Matricaria chamomilla L. is a famous medicinal plant distributed worldwide. It is widely used in traditional medicine to treat all kinds of diseases, including infections, neuropsychiatric, respiratory, gastrointestinal, and liver disorders. It is also used as a sedative, antispasmodic, antiseptic, and antiemetic. In this review, reports on M. chamomilla taxonomy, botanical and ecology description, ethnomedicinal uses, phytochemistry, biological and pharmacological properties, possible application in different industries, and encapsulation were critically gathered and summarized. Scientific search engines such as Web of Science, PubMed, Wiley Online, SpringerLink, ScienceDirect, Scopus, and Google Scholar were used to gather data on M. chamomilla. The phytochemistry composition of essential oils and extracts of M. chamomilla has been widely analyzed, showing that the plant contains over 120 constituents. Essential oils are generally composed of terpenoids, such as α-bisabolol and its oxides A and B, bisabolone oxide A, chamazulene, and β-farnesene, among other compounds. On the other hand, M. chamomilla extracts were dominated by phenolic compounds, including phenolic acids, flavonoids, and coumarins. In addition, M. chamomilla demonstrated several biological properties such as antioxidant, antibacterial, antifungal, anti-parasitic, insecticidal, anti-diabetic, anti-cancer, and anti-inflammatory effects. These activities allow the application of M. chamomilla in the medicinal and veterinary field, food preservation, phytosanitary control, and as a surfactant and anti-corrosive agent. Finally, the encapsulation of M. chamomilla essential oils or extracts allows the enhancement of its biological activities and improvement of its applications. According to the findings, the pharmacological activities of M. chamomilla confirm its traditional uses. Indeed, M. chamomilla essential oils and extracts showed interesting antioxidant, antibacterial, antifungal, anticancer, antidiabetic, antiparasitic, anti-inflammatory, anti-depressant, anti-pyretic, anti-allergic, and analgesic activities. Moreover, the most important application of M. chamomilla was in the medicinal field on animals and humans.
Many of the chemotherapeutic drugs for the treatment of cancer are molecules identified and isolated from plants or their synthetic derivatives. This work aimed to identify the bioactive compounds using LC-MS and GC-MS and to evaluate the anticancer activity of the methanolic extracts of roots, stems, leaves, and flowers from Cladanthus mixtus. The anticancer activity was evaluated in vitro against two cancer cell lines: human breast carcinoma (MCF-7) and human prostate carcinoma (PC-3), using the MTT assay and microscopic observation. A human normal lung fibroblast (MRC-5) was included to determine the extract’s safety for non-tumoral cells. The chemical composition results by LC-MS analysis revealed the presence of 24 phenolic compounds. Furthermore, GC-MS analysis allowed the identification of many biomolecules belonging to terpenoids, esters, alcohols, alkanes, fatty acids, organic acids, benzenes, phenols, ketones, carbonyls, amines, sterols, and other groups. The findings suggest that the majority of C. mixtus extracts have antiproliferative activity against two cancer cell lines, MCF-7 and PC-3, and one non-tumoral cell line, MRC-5. The activity was dose-dependent, and the highest effect was obtained with leaf extract in the two cancer cell lines. Moreover, these extracts demonstrated an acceptable toxicological profile against normal cells. Overall, C. mixtus extracts revealed promising antitumor properties provided by their phytochemical composition.
The present study reports an efficient protocol for in vitro propagation of Thymus vulgaris L., an aromatic and medicinal plant in Morocco. Initially, we performed in vitro multiplication of Thymus vulgaris explants existing in the laboratory and obtained from micropropagation by shoot tip culture. Afterwards, we have evaluated the effect of six macronutrients. After that, seven cytokinins (Kin, BAP, 2iP, DPU, Adenine, Zeatine and TDZ) in three different concentrations (0.46, 0.93, 2.32 µM) have been evaluated to optimize cultures multiplication and elongation. Moreover, the effect of three auxins (IAA, IBA and NAA) at 0.57 µM, combined to 4 cytokinins (Kin, BAP, DPU and Ad.) at 0.46 μM, on shoot rooting has been studied. Thereby, MS medium has been proved the most favorable for plantlets growing. Also, we found that the addition of certain cytokinins, specifically 0.46 Kin, 0.46 and 0.93 BAP, 0.46 2iP, 0.46 DPU, 0.46 Ad. and 0.46 Zeat., ensures better multiplication and growth of vitroplants. In addition, multiplication and rooting of cultures were well optimized after addition 0.46 Kin + 0.57 IAA or NAA, 0.46 DPU + 0.57 IBA and 0.46 Ad. + 0.57 IBA combinations to the culture medium. Lastly, plantlets with roots were successfully acclimatized to ex-vitro conditions and these latter served as a source to establish in vitro culture again.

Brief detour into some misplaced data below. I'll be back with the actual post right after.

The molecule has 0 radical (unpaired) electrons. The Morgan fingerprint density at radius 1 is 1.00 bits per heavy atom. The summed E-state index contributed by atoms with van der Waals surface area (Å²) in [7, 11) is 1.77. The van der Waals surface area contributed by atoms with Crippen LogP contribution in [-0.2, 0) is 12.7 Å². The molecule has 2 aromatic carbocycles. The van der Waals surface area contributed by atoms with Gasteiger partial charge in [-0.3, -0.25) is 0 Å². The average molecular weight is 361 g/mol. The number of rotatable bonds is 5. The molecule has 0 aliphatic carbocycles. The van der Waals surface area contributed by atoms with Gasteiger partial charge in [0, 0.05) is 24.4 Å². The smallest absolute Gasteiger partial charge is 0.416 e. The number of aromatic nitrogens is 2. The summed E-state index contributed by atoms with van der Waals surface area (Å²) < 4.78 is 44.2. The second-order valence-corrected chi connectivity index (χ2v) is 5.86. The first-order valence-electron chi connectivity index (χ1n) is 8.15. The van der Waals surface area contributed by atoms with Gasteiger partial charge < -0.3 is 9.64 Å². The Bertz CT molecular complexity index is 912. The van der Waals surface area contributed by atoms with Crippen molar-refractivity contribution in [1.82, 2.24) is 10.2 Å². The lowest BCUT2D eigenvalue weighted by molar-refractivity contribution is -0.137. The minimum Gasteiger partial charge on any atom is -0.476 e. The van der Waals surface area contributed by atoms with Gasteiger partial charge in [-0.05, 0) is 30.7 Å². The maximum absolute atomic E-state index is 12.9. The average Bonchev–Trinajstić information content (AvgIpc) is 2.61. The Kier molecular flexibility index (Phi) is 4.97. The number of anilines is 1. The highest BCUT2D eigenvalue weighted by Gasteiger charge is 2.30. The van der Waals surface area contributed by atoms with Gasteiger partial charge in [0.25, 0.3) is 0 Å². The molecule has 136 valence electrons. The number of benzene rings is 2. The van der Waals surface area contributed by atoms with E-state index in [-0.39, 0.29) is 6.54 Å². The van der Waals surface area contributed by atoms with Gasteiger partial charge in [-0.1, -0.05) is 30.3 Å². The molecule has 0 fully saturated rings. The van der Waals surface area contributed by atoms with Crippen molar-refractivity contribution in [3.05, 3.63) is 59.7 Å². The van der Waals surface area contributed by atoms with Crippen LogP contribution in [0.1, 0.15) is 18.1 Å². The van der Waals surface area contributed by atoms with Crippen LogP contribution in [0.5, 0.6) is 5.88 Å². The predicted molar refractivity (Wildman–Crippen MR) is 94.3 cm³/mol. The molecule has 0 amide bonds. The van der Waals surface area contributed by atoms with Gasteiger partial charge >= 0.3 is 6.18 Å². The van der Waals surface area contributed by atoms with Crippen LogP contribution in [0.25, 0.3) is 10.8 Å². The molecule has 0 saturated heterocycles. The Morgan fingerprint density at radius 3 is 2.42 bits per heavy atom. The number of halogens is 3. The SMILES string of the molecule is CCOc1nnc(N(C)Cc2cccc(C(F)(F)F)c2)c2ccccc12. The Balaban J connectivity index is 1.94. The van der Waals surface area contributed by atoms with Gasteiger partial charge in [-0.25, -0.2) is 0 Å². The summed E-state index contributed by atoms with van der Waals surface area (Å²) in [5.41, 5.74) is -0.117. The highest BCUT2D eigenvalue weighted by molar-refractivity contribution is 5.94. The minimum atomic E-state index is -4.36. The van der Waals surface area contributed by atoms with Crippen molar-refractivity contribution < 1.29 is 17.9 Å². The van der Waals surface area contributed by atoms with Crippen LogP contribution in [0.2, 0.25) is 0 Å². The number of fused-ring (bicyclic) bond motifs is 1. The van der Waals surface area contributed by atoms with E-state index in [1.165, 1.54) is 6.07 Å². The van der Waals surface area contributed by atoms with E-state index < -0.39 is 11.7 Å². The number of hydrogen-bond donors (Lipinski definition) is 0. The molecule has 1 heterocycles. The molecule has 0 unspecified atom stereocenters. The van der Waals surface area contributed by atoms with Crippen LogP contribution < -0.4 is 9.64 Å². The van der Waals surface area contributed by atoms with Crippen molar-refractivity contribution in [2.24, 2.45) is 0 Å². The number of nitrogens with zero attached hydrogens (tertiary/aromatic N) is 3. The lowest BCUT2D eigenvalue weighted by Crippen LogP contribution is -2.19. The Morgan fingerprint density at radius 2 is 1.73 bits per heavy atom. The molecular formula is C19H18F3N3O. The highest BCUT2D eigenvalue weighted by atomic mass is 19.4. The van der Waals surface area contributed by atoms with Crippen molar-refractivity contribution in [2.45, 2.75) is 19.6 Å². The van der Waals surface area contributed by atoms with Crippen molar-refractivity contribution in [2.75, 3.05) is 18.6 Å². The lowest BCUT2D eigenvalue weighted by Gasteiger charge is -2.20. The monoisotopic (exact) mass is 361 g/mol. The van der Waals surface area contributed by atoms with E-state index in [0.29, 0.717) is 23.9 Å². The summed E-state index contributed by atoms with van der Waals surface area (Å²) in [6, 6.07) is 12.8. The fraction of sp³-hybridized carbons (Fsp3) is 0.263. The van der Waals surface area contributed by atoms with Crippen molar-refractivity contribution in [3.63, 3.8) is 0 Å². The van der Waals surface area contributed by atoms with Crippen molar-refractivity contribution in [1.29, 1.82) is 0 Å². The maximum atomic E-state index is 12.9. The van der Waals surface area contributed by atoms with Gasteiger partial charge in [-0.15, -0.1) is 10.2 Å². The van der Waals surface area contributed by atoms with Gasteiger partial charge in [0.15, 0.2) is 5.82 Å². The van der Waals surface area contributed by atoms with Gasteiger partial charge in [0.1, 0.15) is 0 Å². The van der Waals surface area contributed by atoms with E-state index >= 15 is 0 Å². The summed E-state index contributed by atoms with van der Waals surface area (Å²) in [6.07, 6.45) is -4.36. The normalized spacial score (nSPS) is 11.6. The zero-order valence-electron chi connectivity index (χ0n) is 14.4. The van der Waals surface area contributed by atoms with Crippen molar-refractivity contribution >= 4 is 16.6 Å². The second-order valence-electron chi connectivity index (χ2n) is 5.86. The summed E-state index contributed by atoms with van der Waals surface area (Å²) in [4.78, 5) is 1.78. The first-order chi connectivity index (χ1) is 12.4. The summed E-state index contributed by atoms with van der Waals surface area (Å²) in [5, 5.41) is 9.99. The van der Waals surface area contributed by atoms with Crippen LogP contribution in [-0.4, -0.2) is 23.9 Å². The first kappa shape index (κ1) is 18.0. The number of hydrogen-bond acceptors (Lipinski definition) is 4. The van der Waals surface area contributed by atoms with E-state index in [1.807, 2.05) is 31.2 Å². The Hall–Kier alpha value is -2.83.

Melatonin dietary supplements are widely consumed worldwide, with developed countries as the largest consumers, with an estimated annual growth rate of approximately 10% until 2027, mainly in developing countries. The wide use of melatonin against sleep disorders and particular problems, such as jet lag, has been added to other applications, such as anti-aging, anti-stress, immune system activation, anticancer, and others, which have triggered its use, normally without a prescription. The chemical industry currently covers 100% of the needs of the melatonin market. Motivated by sectors with more natural consumption habits, a few years ago, the possibility of obtaining melatonin from plants, called phytomelatonin, arose. More recently, the pharmaceutical industry has developed genetically modified microorganisms whose ability to produce biological melatonin in bioreactors has been enhanced. This paper reviews the aspects of the chemical and biological synthesis of melatonin for human consumption, mainly as dietary supplements. The pros and cons of obtaining melatonin from microorganisms and phytomelatonin from plants and algae are analyzed, as well as the advantages of natural melatonin, avoiding unwanted chemical by-products from the chemical synthesis of melatonin. Finally, the economic and quality aspects of these new products, some of which are already marketed, are analyzed.